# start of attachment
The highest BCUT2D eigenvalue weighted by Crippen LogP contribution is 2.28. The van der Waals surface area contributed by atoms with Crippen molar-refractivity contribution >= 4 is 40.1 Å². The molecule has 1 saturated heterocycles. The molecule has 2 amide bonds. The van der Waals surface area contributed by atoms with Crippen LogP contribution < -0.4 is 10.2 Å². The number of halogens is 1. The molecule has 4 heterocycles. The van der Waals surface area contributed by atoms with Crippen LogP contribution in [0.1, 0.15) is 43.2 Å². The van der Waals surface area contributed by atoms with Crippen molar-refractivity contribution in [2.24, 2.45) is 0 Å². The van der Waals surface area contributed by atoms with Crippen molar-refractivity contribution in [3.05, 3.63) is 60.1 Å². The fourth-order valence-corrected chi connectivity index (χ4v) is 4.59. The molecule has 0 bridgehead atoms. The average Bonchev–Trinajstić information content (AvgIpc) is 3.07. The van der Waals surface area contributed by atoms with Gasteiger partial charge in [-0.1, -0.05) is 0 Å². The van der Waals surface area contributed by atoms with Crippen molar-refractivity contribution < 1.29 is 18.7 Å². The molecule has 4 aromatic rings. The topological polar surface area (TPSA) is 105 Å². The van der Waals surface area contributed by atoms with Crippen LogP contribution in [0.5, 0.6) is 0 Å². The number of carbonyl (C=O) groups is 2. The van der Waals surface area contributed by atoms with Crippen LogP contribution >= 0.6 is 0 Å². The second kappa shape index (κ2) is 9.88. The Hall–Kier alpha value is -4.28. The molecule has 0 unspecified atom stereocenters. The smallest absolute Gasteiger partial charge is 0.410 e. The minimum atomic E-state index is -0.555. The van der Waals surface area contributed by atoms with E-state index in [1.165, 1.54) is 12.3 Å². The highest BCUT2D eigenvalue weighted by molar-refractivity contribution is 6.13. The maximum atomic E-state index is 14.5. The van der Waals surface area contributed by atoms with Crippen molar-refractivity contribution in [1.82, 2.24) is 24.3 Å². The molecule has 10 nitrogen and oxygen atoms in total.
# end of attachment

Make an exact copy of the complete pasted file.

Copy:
The highest BCUT2D eigenvalue weighted by Crippen LogP contribution is 2.28. The van der Waals surface area contributed by atoms with Crippen molar-refractivity contribution >= 4 is 40.1 Å². The molecule has 1 saturated heterocycles. The molecule has 2 amide bonds. The van der Waals surface area contributed by atoms with Crippen LogP contribution < -0.4 is 10.2 Å². The number of halogens is 1. The molecule has 4 heterocycles. The van der Waals surface area contributed by atoms with Crippen LogP contribution in [0.1, 0.15) is 43.2 Å². The van der Waals surface area contributed by atoms with Crippen molar-refractivity contribution in [2.24, 2.45) is 0 Å². The van der Waals surface area contributed by atoms with Crippen molar-refractivity contribution in [3.05, 3.63) is 60.1 Å². The fourth-order valence-corrected chi connectivity index (χ4v) is 4.59. The molecule has 0 bridgehead atoms. The average Bonchev–Trinajstić information content (AvgIpc) is 3.07. The van der Waals surface area contributed by atoms with Gasteiger partial charge in [-0.1, -0.05) is 0 Å². The van der Waals surface area contributed by atoms with Crippen molar-refractivity contribution < 1.29 is 18.7 Å². The molecule has 4 aromatic rings. The topological polar surface area (TPSA) is 105 Å². The van der Waals surface area contributed by atoms with Crippen LogP contribution in [0.5, 0.6) is 0 Å². The number of carbonyl (C=O) groups is 2. The van der Waals surface area contributed by atoms with Crippen LogP contribution >= 0.6 is 0 Å². The second kappa shape index (κ2) is 9.88. The Hall–Kier alpha value is -4.28. The molecule has 0 unspecified atom stereocenters. The smallest absolute Gasteiger partial charge is 0.410 e. The minimum atomic E-state index is -0.555. The van der Waals surface area contributed by atoms with E-state index in [1.165, 1.54) is 12.3 Å². The highest BCUT2D eigenvalue weighted by molar-refractivity contribution is 6.13. The maximum atomic E-state index is 14.5. The van der Waals surface area contributed by atoms with Crippen molar-refractivity contribution in [1.82, 2.24) is 24.3 Å². The molecule has 10 nitrogen and oxygen atoms in total.